Federal judge Mark Kravitz heard arguments from Occupy New Haven, City Hall and the New Haven Green’s legal proprietors today in a lawsuit that Occupy protesters encamped on the Green hope will protect them from eviction.
Norm Pattis, Occupy’s attorney, argued before Kravitz that the regulations governing the Green, where the protesters first settled on Oct. 15, are ambiguous, as is the source of legal authority for those regulations. Pattis also argued that Occupy’s tents constitute speech protected by the First Amendment, and that therefore the city could not forcibly remove them. But city lawyers and Drew Days, the head of the group of five proprietors of the Green that has perpetuated itself since the 17th century, maintained that the Green’s rules have always been clear, and that the city’s request for Occupy to leave is constitutional.
Pattis called Days as his first witness in an attempt to clarify the exact legal relationship between the city and the proprietors, formally known as the Proprietors of Common and Undivided Lands of New Haven. Days testified that the Green should be regarded as “private property for public use,” explaining that the proprietors are in charge of regulations for the Green’s use, which are meant to provide “guidance” to the city when it makes decisions.
Theoretically, Days said, the proprietors could override a city decision regarding the Green, but such a situation has never occurred in the Green’s centuries-long history. Pattis said this was the “central paradox” of the hearing — that a private body is able to overrule city actions in a public space.
“It’s like Skull and Bones telling me I’ve got to eat Chinese food on Wednesday,” Pattis said.
Days said his group is concerned that Occupy New Haven’s encampment on the Green limits other people’s ability to enjoy the space. The encampment has also caused damage to the grass and elm trees on the upper Green, he said.
While Pattis and members of Occupy New Haven have accused the city of choosing to evict protesters due to Yale’s Commencement ceremony on May 20, Days denied any contact between Yale and the proprietors.
Pattis then called Robert Levine, director of the city’s parks department, to testify about how the city maintains the Green. Levine explained that despite never officially adopting the proprietors’ regulations regarding the Green, his department still uses them to decide how to manage it.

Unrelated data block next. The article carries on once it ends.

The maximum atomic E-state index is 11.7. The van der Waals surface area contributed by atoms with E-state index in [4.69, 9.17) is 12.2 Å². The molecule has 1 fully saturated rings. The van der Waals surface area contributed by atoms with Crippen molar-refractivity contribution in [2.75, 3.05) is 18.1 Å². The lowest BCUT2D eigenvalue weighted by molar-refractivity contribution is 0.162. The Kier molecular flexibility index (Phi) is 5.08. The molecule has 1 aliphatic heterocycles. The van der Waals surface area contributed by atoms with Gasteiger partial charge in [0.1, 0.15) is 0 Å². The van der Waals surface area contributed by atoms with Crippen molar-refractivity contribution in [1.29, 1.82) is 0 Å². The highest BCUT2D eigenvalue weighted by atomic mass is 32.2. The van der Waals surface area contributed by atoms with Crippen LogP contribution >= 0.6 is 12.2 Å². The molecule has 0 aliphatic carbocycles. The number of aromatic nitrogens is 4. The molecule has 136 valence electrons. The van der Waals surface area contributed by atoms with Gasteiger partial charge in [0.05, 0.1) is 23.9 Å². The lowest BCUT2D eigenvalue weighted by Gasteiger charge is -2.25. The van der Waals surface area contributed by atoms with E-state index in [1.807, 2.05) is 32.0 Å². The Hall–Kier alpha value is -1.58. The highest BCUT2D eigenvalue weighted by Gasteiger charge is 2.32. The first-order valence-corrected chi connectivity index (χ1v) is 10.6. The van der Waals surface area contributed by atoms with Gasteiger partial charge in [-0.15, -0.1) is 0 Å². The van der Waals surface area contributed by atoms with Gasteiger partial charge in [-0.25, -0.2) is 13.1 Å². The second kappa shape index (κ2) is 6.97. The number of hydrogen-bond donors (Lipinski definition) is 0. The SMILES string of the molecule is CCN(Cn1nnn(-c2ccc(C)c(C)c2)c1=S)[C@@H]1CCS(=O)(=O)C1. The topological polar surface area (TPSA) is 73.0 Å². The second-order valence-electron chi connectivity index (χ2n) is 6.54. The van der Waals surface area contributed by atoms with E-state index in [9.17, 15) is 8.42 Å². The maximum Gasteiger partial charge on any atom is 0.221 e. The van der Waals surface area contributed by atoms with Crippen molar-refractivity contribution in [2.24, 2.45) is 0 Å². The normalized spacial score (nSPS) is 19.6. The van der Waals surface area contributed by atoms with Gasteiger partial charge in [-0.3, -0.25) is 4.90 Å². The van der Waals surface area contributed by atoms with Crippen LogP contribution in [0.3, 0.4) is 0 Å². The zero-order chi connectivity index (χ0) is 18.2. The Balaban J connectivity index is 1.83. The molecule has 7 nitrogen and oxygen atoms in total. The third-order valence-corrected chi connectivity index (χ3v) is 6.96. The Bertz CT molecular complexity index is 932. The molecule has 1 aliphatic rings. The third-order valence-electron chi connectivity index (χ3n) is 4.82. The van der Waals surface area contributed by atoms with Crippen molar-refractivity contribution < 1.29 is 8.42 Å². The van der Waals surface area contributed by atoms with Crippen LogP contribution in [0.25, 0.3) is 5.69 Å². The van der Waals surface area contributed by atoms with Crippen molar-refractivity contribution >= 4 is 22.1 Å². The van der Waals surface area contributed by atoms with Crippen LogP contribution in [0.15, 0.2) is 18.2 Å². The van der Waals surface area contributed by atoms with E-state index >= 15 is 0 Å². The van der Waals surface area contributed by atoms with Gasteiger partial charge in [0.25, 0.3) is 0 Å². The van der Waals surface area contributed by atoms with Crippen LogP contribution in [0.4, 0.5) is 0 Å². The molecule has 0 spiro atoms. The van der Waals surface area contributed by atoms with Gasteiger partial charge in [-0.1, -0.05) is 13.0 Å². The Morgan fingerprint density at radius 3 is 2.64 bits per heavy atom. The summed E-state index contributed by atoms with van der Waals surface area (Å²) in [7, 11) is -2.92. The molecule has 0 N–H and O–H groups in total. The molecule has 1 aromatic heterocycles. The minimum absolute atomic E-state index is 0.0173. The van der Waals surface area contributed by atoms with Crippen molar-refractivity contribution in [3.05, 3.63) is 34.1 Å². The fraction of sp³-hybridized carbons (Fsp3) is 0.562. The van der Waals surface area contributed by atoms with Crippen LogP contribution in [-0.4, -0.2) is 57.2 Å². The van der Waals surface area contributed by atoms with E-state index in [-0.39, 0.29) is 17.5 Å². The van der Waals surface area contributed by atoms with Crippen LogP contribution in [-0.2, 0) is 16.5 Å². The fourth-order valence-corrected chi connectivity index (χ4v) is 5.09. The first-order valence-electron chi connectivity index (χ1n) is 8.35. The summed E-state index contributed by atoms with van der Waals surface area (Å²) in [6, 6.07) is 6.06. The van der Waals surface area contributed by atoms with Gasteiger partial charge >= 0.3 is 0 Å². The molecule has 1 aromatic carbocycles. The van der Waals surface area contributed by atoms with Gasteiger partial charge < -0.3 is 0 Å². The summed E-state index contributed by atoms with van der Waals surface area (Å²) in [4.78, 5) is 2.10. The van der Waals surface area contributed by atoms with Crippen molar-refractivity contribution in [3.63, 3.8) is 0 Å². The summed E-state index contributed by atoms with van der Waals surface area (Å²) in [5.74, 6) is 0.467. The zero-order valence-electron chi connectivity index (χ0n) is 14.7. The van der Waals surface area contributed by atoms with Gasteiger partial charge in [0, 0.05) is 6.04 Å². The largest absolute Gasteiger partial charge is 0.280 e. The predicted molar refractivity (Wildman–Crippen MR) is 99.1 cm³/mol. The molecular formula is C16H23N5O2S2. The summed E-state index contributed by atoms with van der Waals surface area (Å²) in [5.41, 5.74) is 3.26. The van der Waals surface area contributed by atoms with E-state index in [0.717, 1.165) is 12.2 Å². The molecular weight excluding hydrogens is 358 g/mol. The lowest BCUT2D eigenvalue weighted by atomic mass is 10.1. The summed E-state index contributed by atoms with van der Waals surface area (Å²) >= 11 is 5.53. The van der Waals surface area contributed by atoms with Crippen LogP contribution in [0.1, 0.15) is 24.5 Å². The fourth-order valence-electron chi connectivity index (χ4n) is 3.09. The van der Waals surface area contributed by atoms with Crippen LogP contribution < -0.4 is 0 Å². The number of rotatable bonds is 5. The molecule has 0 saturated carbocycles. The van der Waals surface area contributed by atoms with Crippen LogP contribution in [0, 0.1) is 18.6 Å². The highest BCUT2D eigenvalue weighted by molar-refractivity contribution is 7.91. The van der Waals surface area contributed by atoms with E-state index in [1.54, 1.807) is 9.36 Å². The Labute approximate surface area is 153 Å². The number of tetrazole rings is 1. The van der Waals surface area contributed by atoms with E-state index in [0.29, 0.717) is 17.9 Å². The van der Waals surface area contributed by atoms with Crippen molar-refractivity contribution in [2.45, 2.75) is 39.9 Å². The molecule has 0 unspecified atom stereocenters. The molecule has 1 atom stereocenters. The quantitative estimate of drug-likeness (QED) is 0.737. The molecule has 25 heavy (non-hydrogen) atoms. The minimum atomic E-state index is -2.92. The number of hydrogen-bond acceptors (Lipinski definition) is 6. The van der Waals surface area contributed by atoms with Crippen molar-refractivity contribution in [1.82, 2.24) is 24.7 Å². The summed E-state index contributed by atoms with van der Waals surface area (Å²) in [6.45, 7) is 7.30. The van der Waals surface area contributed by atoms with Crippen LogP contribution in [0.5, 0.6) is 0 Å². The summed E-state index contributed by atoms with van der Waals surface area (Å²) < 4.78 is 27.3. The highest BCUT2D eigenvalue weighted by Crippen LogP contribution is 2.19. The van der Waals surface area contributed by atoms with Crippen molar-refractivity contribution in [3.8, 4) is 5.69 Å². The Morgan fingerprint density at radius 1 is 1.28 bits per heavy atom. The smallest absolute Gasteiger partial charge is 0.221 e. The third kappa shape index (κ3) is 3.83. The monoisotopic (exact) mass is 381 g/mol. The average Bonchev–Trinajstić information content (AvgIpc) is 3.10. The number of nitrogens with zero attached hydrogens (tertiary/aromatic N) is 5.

Next to take the stand was Danielle DiGirolamo, who said she has lived with Occupy New Haven since the protest arrived on the Green. The encampment that the city wants to evict, DiGirolamo said, is a central part of the protests.
“I think a visual message is way more effective than any pamphlet we could hand out,” she testified.
After the testimony, Kravitz began oral arguments by stating two points: that the Green is a public forum, and that Occupy New Haven is engaged in activities protected by the First Amendment. Whether the city can limit those activities, he said, is the central question of the case.
But Pattis said he believes the question of who truly controls the Green to be an important question as well. He asked Kravitz to extend the time Occupy will be allowed to remain on the Green so that further research can be done on the Green’s legal status.
“It’s kind of a loosey-goosey thing with fuzzy boundaries,” Pattis said.
Meanwhile, city-hired attorney John Horvack and Alfred Pavilis, an attorney representing the proprietors, argued that the central question facing Kravitz was one of the boundaries of First Amendment protections. In response to a question posed by Kravitz, Horvack said the city does not want to prohibit protests on the Green, but only to remove permanent structures on the Green due to a variety of safety and environmental concerns.
Kravitz said he “took heart” to that argument, and questioned why the city would allow Occupy New Haven to stay so long and provide them with bathroom facilities if their intent was to stamp out the protest’s anti-economic inequality message, as Pattis had claimed.
Horvack finished by arguing that Pattis had failed to prove that the city would be infringing upon protesters’ First Amendment rights. If Kravitz allows Occupy to stay on the Green, he said, it would set a precedent that could allow any group to spend as much time on the Green as they would like.
After the hearing, Kravitz said he would allow protesters to remain on the Green until at least 5 p.m. on April 9, two days later than the date he set at a pre-hearing conference Tuesday afternoon. He said he needed additional time to prepare his written opinion, which he aims to release by then.
On the steps of the Church Street courthouse, Occupy New Haven member Ray Neal, who Pattis called as a witness at the hearing, said he would continue to protest with Occupy New Haven, whether or not Kravitz rules in their favor.
Occupy New Haven is the last encampment of its kind in New England.
When they first pitched their tents in October, protesters had full cooperation from the city, which provided portable toilets for the encampment and secured the location with police officers. Adam Joseph, the City Hall spokesman at the time, said the city did not plan an end date for the protest’s presence on the Green, emphasizing that the city’s primary concern was public safety in and around the Green.
That changed earlier this month, when the city and the Green’s proprietors proposed Occupy New Haven move to another space or limit its presence on the Green to designated time periods. After protesters rejected the city’s proposal, city officials issued a notice that the Green needed to be cleared of Occupy’s tents by March 14.
As the city-imposed deadline neared, Pattis filed a lawsuit against the city and the proprietors and successfully convinced federal judge Janet Hall to allow protesters to stay on the Green until after today’s hearing.